provide a comprehensive moral and juridical framework to address and accommodate issues

relating to human conditions (Gatrad and Sheikh 2001). In Islamic jurisprudence, each

deliberation towards resolving any given issue must observe the following five fundamental

principles which are known as maqasid al-shari‘ah: preservation of life, protection of an

individual’s freedom or belief, maintenance of intellect, preservation of honour and integrity,

and protection of property. Congruently, end-of-life issues in Islamic bioethics involve

ethical considerations on the sanctity of human life. This ruling is ordained in the Holy Qur’an

in the following verse: ‘‘Do not take life which God has made sacred except in the course of

Justice’’ (Al-Qur’an 6:151). It is accordingly forbidden for anyone to deliberately end a life:

‘‘Whosoever takes a human life, for other than murder or corruption in the earth, it is as if he

has taken the life of all of mankind’’ (Al-Qur’an: 5:32).

Overview of Evidence-Based Practice

Evidence-based health care practices are available for a number of conditions such as asthma, heart failure, and diabetes. However, these practices are not always implemented in care delivery, and variation in practices abound. Traditionally, patient safety research has focused on data analyses to identify patient safety issues and to demonstrate that a new practice will lead to improved quality and patient safety. Much less research attention has been paid to how to implement practices. Yet, only by putting into practice what is learned from research will care be made safer. Implementing evidence-based safety practices are difficult and need strategies that address the complexity of systems of care, individual practitioners, senior leadership, and—ultimately—changing health care cultures to be evidence-based safety practice environments.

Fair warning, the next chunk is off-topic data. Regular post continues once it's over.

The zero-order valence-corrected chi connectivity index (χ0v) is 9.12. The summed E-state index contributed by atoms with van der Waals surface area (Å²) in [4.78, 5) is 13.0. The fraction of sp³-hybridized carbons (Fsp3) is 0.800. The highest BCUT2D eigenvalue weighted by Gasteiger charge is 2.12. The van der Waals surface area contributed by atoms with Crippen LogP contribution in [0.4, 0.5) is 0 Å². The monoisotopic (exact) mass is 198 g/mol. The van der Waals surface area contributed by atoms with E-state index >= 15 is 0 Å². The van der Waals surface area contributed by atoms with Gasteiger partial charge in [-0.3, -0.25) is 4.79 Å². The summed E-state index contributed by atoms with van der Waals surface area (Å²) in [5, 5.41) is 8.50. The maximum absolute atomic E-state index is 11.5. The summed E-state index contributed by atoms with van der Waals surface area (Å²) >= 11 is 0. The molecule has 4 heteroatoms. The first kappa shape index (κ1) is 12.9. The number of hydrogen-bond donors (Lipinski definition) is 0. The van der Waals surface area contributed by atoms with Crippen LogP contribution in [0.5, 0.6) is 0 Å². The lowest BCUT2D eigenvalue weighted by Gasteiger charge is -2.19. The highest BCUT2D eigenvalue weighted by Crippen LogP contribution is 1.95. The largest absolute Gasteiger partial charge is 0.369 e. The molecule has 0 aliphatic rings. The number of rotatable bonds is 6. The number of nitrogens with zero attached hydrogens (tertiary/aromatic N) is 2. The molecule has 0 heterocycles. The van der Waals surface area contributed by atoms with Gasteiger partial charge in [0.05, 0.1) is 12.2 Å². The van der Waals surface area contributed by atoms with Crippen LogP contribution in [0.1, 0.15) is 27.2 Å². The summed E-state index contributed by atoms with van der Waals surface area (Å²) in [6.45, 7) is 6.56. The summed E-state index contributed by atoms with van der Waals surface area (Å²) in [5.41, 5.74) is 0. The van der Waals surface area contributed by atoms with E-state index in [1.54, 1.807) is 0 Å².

Nursing has a rich history of using research in practice, pioneered by Florence Nightingale. Although during the early and mid-1900s, few nurses contributed to this foundation initiated by Nightingale, the nursing profession has more recently provided major leadership for improving care through application of research findings in practice.